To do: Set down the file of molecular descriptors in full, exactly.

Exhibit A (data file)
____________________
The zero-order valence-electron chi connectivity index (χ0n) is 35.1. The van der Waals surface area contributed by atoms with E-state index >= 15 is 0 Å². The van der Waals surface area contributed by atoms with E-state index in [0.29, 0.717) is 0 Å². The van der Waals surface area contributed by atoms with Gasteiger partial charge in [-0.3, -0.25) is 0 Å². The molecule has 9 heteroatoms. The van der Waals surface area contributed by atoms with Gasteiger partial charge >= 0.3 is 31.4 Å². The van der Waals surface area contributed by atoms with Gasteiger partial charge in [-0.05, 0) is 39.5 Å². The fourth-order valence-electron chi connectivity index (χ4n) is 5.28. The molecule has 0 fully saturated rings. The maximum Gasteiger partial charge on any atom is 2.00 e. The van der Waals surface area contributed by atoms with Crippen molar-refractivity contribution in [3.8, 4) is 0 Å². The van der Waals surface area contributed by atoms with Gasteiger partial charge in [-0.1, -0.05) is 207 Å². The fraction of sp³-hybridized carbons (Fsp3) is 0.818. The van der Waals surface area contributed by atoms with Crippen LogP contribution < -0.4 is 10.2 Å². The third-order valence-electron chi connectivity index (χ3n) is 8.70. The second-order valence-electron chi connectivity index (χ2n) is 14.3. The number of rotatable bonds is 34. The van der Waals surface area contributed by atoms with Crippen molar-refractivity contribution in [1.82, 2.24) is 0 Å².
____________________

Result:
The zero-order valence-electron chi connectivity index (χ0n) is 35.1. The van der Waals surface area contributed by atoms with E-state index >= 15 is 0 Å². The van der Waals surface area contributed by atoms with E-state index in [0.29, 0.717) is 0 Å². The van der Waals surface area contributed by atoms with Gasteiger partial charge in [-0.3, -0.25) is 0 Å². The molecule has 9 heteroatoms. The van der Waals surface area contributed by atoms with Gasteiger partial charge >= 0.3 is 31.4 Å². The van der Waals surface area contributed by atoms with Gasteiger partial charge in [-0.05, 0) is 39.5 Å². The fourth-order valence-electron chi connectivity index (χ4n) is 5.28. The molecule has 0 fully saturated rings. The maximum Gasteiger partial charge on any atom is 2.00 e. The van der Waals surface area contributed by atoms with Crippen molar-refractivity contribution in [3.8, 4) is 0 Å². The van der Waals surface area contributed by atoms with Gasteiger partial charge in [-0.1, -0.05) is 207 Å². The fraction of sp³-hybridized carbons (Fsp3) is 0.818. The van der Waals surface area contributed by atoms with Crippen LogP contribution < -0.4 is 10.2 Å². The third-order valence-electron chi connectivity index (χ3n) is 8.70. The second-order valence-electron chi connectivity index (χ2n) is 14.3. The number of rotatable bonds is 34. The van der Waals surface area contributed by atoms with Crippen molar-refractivity contribution in [1.82, 2.24) is 0 Å².